Property cache entries

Each entry in the property cache hash table is either populated or not; unpopulated entries have .kpc == NULL.

If an entry is populated, the .kpc field points to the bytecode instruction at which it was populated. The entry is valid only for subsequent lookups that occur at the same instruction, for several reasons:

There are two different types of property cache entry.

Non-adding cache entries


This type of entry is created for all instructions that use the property cache. When the operand to the instruction at pc is an object obj with shape kshape, let pobj = the object found by walking scopeIndex steps up the parent chain and then protoIndex steps up the prototype chain. If pobj exists (that is, both the parent chain and the prototype chain are long enough) and it has the shape vshape, then it contains the desired property. Furthermore, the .vword field describes the property in detail, as described in the next section.

If a property with the same name is ever added to an object anywhere along the search path, then this cache entry becomes invalid: the property described by this property cache entry has been shadowed. The two shadowing guarantees ensure that if this happens, the shape of pobj changes, invalidating the entry.

Setting. For JOF_SET instructions, this makes two additional guarantees: first, vword.isSprop(); second, the correct behavior is to set the property described by vword.toSprop(), rather than to shadow it with a new own property.

Teleportation. The JIT handles situations where scopeIndex ≠ 0 or protoIndex > 1 specially. It walks the scope chain and prototype chain as described above only once, at compile time, and emits code containing the pointer to the object that contains the property. The emitted code guards on the identity of the object to search. Then it guards on the shape of the object containing the property. If both guards pass, there is no need to walk the chain. The JIT code "teleports" directly to the appropriate object.

Adding cache entries


    where kshape != vshape

This type of entry is only created for JSOP_SETPROP and JSOP_SETNAME instructions that create a new property. When the operand to the instruction at pc is an object obj with shape kshape, and rt->protoHazardShape == vshape, the lookup can be skipped. It is guaranteed that obj does not have an own property with the desired name and does not inherit a JSPROP_SHARED or JSPROP_READONLY property with that name from any prototype. It is guaranteed that vword.isSprop(), and vword.toSprop() describes the property that should be added to obj. With regard to property attributes, getters, setters, and so forth, the property cache entry must take into account several rules documented at JS_SetProperty. Sometimes the new property can be created simply by calling JSScope::extend, but there are many special cases and pitfalls to watch out for.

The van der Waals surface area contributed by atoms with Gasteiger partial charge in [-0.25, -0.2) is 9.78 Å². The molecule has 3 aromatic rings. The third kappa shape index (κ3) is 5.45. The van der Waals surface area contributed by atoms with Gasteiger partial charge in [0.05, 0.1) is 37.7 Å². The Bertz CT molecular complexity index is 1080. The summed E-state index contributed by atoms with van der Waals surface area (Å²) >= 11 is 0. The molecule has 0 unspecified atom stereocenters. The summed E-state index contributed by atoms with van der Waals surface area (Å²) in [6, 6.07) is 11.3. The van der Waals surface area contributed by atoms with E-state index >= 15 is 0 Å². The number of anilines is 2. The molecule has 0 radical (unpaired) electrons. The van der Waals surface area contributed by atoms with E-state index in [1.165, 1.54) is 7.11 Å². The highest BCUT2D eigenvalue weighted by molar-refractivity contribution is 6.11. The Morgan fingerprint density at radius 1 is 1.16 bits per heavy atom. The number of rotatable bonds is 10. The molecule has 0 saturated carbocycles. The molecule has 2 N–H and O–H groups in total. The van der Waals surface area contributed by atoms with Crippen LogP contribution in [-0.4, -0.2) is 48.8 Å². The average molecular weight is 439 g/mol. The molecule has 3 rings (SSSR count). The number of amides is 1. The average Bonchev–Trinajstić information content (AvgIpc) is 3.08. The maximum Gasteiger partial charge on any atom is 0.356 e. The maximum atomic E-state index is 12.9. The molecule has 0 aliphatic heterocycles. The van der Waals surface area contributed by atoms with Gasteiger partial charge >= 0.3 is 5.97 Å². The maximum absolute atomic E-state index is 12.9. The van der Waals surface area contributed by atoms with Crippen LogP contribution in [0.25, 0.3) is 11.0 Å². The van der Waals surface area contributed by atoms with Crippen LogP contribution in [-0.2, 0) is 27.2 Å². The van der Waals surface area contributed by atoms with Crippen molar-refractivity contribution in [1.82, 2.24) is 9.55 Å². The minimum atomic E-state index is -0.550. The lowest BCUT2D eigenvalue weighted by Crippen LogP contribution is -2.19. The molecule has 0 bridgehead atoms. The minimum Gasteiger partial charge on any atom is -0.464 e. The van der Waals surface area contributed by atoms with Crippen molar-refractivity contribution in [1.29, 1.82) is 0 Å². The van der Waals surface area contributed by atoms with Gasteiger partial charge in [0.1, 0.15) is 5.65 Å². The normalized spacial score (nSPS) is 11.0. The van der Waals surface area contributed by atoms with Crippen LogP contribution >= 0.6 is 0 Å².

When a prototype gains a property that could invalidate an entry of this type, rt->protoHazardShape is bumped, effectively marking all such entries invalid at once.

Entry value words

For the .vword member of a non-adding property cache entry, one of the following is true:


vword.toShape() points to the js::Shape that describes the property in question. This is the default type of vword generated when neither of the two special cases below applies. A cache hit of this type saves a property lookup, but the interpreter still has to examine vword.toShape() to determine what to do next.


The property has a slot which the interpreter can read directly.

This special kind of entry is used only for JOF_GET instructions and only when the property has a stub getter and has a slot (i.e. it is not JSPROP_SHARED). The slot index is vword.toSlot().


The property has a stub getter and its value is vword.toObject().

This special kind of entry is used only for JOF_CALL instructions and only when the result is a Function. It helps the JIT avoid extra loads and guards when calling methods.

Branded scopes exist to support this case. When a property cache entry of this type is created, the scope of the object that contains the property is branded. The "branded scope guarantee" documented above ensures that any changes to function-valued own properties of that object will bump its shape, conservatively invalidating all property cache entries of this type for that object (and JIT code that might inline a call to the function).

The JIT uses a fourth kind of PCVal, having pcval.isNull(), internally to indicate that a property lookup missed entirely. But property cache entries are never populated such that .vword.isNull().

To do